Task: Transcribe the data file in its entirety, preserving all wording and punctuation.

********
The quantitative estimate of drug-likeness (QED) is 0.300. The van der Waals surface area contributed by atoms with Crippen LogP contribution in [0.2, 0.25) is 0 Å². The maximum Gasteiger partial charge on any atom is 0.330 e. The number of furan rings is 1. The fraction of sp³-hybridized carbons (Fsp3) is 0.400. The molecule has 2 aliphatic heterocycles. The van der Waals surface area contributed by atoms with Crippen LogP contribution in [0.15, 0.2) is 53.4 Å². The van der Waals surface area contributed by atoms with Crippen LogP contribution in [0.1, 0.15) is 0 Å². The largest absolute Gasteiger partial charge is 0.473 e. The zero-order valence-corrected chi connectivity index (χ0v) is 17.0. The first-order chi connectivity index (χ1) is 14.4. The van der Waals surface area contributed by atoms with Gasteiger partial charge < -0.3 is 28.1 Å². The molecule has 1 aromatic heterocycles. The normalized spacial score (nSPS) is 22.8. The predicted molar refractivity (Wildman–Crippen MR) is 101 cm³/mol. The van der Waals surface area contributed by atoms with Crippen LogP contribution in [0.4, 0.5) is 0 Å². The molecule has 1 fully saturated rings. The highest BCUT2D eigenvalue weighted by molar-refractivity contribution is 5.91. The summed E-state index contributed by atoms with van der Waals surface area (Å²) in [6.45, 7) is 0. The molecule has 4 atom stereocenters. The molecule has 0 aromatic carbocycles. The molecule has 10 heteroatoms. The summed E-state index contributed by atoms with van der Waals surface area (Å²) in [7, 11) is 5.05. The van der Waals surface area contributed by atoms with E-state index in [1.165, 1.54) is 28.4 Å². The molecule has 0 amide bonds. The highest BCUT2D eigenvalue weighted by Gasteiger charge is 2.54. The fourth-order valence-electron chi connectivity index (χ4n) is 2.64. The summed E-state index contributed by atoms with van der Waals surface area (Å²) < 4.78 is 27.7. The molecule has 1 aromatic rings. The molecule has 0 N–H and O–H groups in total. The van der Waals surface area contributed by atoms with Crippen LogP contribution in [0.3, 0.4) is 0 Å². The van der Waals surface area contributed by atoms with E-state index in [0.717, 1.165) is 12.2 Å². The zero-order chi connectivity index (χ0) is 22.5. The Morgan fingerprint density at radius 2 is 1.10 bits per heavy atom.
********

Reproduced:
The quantitative estimate of drug-likeness (QED) is 0.300. The van der Waals surface area contributed by atoms with Crippen LogP contribution in [0.2, 0.25) is 0 Å². The maximum Gasteiger partial charge on any atom is 0.330 e. The number of furan rings is 1. The fraction of sp³-hybridized carbons (Fsp3) is 0.400. The molecule has 2 aliphatic heterocycles. The van der Waals surface area contributed by atoms with Crippen LogP contribution in [0.15, 0.2) is 53.4 Å². The van der Waals surface area contributed by atoms with Crippen LogP contribution in [0.1, 0.15) is 0 Å². The largest absolute Gasteiger partial charge is 0.473 e. The zero-order valence-corrected chi connectivity index (χ0v) is 17.0. The first-order chi connectivity index (χ1) is 14.4. The van der Waals surface area contributed by atoms with Gasteiger partial charge < -0.3 is 28.1 Å². The molecule has 1 aromatic heterocycles. The normalized spacial score (nSPS) is 22.8. The predicted molar refractivity (Wildman–Crippen MR) is 101 cm³/mol. The van der Waals surface area contributed by atoms with Crippen LogP contribution in [0.4, 0.5) is 0 Å². The molecule has 1 fully saturated rings. The highest BCUT2D eigenvalue weighted by molar-refractivity contribution is 5.91. The summed E-state index contributed by atoms with van der Waals surface area (Å²) in [6.45, 7) is 0. The molecule has 4 atom stereocenters. The molecule has 0 aromatic carbocycles. The molecule has 10 heteroatoms. The summed E-state index contributed by atoms with van der Waals surface area (Å²) in [7, 11) is 5.05. The van der Waals surface area contributed by atoms with E-state index in [1.165, 1.54) is 28.4 Å². The molecule has 0 amide bonds. The highest BCUT2D eigenvalue weighted by Gasteiger charge is 2.54. The fourth-order valence-electron chi connectivity index (χ4n) is 2.64. The summed E-state index contributed by atoms with van der Waals surface area (Å²) < 4.78 is 27.7. The molecule has 1 aromatic rings. The molecule has 0 N–H and O–H groups in total. The van der Waals surface area contributed by atoms with Crippen LogP contribution in [0.3, 0.4) is 0 Å². The van der Waals surface area contributed by atoms with E-state index in [0.717, 1.165) is 12.2 Å². The zero-order chi connectivity index (χ0) is 22.5. The Morgan fingerprint density at radius 2 is 1.10 bits per heavy atom.